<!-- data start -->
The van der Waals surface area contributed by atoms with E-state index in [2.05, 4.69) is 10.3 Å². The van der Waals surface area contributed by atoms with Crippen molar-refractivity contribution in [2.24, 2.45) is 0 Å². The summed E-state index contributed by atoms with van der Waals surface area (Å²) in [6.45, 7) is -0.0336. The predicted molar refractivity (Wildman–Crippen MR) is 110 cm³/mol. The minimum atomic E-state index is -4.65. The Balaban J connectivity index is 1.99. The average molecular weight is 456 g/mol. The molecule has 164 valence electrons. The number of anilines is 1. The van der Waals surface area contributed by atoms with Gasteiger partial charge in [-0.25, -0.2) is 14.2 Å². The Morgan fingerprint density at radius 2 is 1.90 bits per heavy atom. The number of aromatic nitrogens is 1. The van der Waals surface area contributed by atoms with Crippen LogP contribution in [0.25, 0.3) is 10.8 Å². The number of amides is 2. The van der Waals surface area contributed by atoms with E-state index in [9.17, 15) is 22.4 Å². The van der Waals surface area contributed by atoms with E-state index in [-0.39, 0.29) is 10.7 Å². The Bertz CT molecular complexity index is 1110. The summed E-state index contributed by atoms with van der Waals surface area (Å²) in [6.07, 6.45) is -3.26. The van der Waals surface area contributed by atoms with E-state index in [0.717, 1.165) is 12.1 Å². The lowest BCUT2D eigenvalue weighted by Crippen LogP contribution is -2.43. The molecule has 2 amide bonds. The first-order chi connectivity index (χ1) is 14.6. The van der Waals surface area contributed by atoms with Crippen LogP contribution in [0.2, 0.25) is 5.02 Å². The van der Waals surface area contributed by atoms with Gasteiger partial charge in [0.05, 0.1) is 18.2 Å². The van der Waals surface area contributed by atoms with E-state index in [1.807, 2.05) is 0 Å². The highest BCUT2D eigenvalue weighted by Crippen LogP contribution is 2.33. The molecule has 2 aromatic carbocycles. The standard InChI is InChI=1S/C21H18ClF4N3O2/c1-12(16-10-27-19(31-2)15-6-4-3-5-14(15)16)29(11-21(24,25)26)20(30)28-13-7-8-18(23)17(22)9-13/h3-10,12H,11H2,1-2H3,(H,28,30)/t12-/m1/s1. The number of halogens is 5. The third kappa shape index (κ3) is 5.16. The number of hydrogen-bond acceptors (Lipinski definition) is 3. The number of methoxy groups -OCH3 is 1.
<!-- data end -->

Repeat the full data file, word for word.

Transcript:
The van der Waals surface area contributed by atoms with E-state index in [2.05, 4.69) is 10.3 Å². The van der Waals surface area contributed by atoms with Crippen molar-refractivity contribution in [2.24, 2.45) is 0 Å². The summed E-state index contributed by atoms with van der Waals surface area (Å²) in [6.45, 7) is -0.0336. The predicted molar refractivity (Wildman–Crippen MR) is 110 cm³/mol. The minimum atomic E-state index is -4.65. The Balaban J connectivity index is 1.99. The average molecular weight is 456 g/mol. The molecule has 164 valence electrons. The number of anilines is 1. The van der Waals surface area contributed by atoms with Gasteiger partial charge in [-0.25, -0.2) is 14.2 Å². The Morgan fingerprint density at radius 2 is 1.90 bits per heavy atom. The number of aromatic nitrogens is 1. The van der Waals surface area contributed by atoms with Crippen LogP contribution in [0.25, 0.3) is 10.8 Å². The number of amides is 2. The van der Waals surface area contributed by atoms with E-state index in [9.17, 15) is 22.4 Å². The van der Waals surface area contributed by atoms with E-state index in [-0.39, 0.29) is 10.7 Å². The Bertz CT molecular complexity index is 1110. The summed E-state index contributed by atoms with van der Waals surface area (Å²) in [6.07, 6.45) is -3.26. The van der Waals surface area contributed by atoms with E-state index in [0.717, 1.165) is 12.1 Å². The lowest BCUT2D eigenvalue weighted by Crippen LogP contribution is -2.43. The molecule has 2 amide bonds. The first-order chi connectivity index (χ1) is 14.6. The van der Waals surface area contributed by atoms with Crippen LogP contribution in [0.2, 0.25) is 5.02 Å². The van der Waals surface area contributed by atoms with Gasteiger partial charge in [0.05, 0.1) is 18.2 Å². The van der Waals surface area contributed by atoms with E-state index in [1.807, 2.05) is 0 Å². The highest BCUT2D eigenvalue weighted by Crippen LogP contribution is 2.33. The molecule has 2 aromatic carbocycles. The standard InChI is InChI=1S/C21H18ClF4N3O2/c1-12(16-10-27-19(31-2)15-6-4-3-5-14(15)16)29(11-21(24,25)26)20(30)28-13-7-8-18(23)17(22)9-13/h3-10,12H,11H2,1-2H3,(H,28,30)/t12-/m1/s1. The number of halogens is 5. The third kappa shape index (κ3) is 5.16. The number of hydrogen-bond acceptors (Lipinski definition) is 3. The number of methoxy groups -OCH3 is 1.